Govt failing on addiction services for offenders

The Prime Minister needs to explain why it is necessary to fund a Mongrel Mob-led meth programme $2.75 million when eight out of ten of the pilot participants were already under the active care of Corrections, Leader of the Opposition Judith Collins says.

“Under the previous National Government the funding of drug and alcohol rehabilitation programmes for people in the Corrections System was a priority.

“Back in 2009 I launched the Department of Corrections Drug and Alcohol Strategy 2009-2014 along with three additional Drug Treatment Units in New Zealand prisons.

“We identified that problematic drug and alcohol use is a health issue as well as a criminogenic factor and this informed our consistent increasing of funding in this area throughout our nine years in government.

“Under Jacinda Ardern’s Governments, National’s long-standing Methamphetamine Action Plan was cancelled and the number of participants in Corrections drug and alcohol programmes have dropped considerably. They have not replaced these with their own programmes.

“Meanwhile the Prime Minister has signed off $2.75 million for a Mongrel Mob-led Kahukura meth programme in which 80% of the pilot participants were already under the active care of the Corrections System in which they should have taxpayer funded treatment available to them.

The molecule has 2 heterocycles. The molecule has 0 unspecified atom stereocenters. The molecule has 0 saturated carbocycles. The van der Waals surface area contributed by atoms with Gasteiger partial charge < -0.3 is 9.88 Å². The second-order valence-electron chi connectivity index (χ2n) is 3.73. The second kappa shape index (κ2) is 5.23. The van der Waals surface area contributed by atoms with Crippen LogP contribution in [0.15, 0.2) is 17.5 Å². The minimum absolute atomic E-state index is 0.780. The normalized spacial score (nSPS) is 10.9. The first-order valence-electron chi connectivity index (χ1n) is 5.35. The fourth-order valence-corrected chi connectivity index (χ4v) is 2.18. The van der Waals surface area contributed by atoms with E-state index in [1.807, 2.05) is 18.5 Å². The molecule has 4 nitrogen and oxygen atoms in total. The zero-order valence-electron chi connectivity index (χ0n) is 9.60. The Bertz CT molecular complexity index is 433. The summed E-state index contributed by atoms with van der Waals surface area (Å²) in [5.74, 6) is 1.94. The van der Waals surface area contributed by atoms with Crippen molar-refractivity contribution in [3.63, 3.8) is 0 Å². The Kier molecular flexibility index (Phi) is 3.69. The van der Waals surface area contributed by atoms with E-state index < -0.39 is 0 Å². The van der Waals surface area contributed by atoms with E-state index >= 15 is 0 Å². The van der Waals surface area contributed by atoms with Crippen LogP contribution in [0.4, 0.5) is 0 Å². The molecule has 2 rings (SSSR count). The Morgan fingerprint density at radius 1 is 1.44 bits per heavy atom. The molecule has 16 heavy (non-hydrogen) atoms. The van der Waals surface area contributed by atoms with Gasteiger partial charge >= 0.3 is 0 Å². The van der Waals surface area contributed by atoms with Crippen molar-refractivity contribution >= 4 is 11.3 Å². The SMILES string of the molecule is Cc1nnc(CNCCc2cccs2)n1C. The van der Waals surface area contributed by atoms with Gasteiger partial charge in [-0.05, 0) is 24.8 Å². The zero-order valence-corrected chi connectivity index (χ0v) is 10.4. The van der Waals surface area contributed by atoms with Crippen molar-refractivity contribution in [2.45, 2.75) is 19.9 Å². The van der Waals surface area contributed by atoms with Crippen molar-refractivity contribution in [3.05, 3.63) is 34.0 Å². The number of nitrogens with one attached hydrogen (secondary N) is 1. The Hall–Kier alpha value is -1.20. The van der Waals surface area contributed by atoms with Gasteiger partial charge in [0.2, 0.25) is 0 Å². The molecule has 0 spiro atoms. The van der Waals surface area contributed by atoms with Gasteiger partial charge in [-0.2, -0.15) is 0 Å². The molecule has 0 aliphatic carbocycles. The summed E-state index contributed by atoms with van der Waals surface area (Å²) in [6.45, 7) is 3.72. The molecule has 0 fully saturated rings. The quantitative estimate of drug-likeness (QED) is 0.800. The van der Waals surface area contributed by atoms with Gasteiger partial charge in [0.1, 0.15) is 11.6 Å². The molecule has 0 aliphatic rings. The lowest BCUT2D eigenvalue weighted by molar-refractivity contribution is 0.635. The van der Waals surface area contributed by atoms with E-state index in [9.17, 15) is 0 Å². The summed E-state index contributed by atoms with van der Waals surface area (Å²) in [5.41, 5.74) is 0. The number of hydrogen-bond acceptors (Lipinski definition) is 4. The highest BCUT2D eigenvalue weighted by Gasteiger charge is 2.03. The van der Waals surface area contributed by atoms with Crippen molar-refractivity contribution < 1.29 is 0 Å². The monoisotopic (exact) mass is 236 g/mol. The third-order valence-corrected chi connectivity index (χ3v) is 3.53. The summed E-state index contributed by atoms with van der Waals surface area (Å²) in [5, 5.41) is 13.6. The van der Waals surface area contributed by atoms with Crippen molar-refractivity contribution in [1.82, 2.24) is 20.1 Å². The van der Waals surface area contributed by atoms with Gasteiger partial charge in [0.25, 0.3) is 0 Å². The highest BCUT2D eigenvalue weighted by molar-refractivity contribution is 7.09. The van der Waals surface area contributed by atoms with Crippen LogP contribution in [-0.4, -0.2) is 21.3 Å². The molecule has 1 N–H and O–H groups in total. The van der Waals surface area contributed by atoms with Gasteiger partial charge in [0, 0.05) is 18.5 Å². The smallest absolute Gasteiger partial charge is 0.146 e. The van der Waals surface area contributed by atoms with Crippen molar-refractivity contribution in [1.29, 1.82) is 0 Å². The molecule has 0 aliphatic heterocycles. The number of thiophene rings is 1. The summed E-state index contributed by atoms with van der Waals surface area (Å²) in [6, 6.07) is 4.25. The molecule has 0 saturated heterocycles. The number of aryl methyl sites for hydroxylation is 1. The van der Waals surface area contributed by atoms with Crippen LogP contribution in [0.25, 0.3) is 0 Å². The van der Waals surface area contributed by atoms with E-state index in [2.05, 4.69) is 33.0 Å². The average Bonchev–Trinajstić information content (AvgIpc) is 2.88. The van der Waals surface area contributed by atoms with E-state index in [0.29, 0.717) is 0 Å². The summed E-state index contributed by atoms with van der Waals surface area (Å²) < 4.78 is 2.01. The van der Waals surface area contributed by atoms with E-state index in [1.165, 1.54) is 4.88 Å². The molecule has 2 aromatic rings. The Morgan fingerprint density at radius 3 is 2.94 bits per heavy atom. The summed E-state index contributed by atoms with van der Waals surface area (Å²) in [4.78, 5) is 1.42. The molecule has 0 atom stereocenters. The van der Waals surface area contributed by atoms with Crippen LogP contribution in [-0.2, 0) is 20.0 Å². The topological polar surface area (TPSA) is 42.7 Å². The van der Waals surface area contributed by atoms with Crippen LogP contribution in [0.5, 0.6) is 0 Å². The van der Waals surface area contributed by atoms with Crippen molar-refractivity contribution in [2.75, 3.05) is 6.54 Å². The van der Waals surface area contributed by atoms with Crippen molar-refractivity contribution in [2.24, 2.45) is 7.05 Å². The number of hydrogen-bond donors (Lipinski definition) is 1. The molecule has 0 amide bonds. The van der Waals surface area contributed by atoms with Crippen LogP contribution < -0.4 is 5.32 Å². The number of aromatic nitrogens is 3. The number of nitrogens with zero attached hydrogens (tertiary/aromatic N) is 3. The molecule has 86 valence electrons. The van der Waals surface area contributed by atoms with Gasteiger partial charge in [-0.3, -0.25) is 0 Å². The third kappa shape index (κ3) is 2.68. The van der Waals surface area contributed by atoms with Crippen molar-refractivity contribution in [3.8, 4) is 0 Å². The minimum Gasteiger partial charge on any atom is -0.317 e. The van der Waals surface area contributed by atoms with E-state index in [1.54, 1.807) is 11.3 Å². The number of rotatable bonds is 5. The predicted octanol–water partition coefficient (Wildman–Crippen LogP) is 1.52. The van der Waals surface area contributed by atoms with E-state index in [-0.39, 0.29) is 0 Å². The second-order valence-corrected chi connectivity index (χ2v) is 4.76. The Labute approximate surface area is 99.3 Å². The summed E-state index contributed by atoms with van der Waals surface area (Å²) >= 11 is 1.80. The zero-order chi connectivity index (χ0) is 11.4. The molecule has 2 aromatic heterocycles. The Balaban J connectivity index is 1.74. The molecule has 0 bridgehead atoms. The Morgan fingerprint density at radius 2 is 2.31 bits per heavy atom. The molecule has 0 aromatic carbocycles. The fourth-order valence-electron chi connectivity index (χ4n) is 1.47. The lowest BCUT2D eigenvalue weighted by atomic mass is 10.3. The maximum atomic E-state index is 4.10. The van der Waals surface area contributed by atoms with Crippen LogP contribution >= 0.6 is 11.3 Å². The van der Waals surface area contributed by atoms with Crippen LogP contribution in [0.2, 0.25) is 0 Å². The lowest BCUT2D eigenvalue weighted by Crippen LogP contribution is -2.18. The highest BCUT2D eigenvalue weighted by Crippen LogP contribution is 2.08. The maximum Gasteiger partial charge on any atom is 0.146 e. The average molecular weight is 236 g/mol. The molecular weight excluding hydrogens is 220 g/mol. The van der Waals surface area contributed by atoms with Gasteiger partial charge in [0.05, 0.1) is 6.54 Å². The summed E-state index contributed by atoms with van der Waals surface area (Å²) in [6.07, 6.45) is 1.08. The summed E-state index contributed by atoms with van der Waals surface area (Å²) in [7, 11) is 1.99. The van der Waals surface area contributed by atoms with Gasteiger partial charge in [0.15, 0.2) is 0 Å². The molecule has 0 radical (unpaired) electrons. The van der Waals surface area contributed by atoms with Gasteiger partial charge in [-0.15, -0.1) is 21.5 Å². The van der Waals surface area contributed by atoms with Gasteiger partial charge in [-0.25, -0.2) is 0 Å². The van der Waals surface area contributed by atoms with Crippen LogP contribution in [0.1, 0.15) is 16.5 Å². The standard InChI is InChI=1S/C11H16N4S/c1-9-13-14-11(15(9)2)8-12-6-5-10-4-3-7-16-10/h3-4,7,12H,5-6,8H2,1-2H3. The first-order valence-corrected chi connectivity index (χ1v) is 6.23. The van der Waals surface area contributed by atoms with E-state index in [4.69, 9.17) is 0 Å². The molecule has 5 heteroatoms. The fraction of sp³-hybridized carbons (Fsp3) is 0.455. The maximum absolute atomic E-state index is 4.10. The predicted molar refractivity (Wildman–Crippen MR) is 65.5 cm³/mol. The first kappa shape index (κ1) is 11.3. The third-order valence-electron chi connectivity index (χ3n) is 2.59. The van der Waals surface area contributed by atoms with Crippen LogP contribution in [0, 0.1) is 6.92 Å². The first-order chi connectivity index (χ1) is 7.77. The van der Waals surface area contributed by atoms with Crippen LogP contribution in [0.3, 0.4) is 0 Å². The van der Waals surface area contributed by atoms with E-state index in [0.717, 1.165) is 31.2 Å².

“It seems that the Prime Minister is paying the Mongrel Mob to do a job that Corrections have been doing with proven success for over a decade. Offenders who are dealing with addiction should be able to receive help from Corrections whether they are in prison or not.

“Arguably, men who are actively under the care of Corrections and presumably have bail or parole conditions, are not ‘hard to reach’. Furthermore, surely the Prime Minister would consider it preferable to ensure these men receive proven treatment rather than sending them to live entrenched a gang for two months.

“The Prime Minister has talked a lot about ‘doing what works’. I suggest that New Zealanders would not consider giving vulnerable men addicted to methamphetamine to a live-in programme run by gang members something ‘that works’.”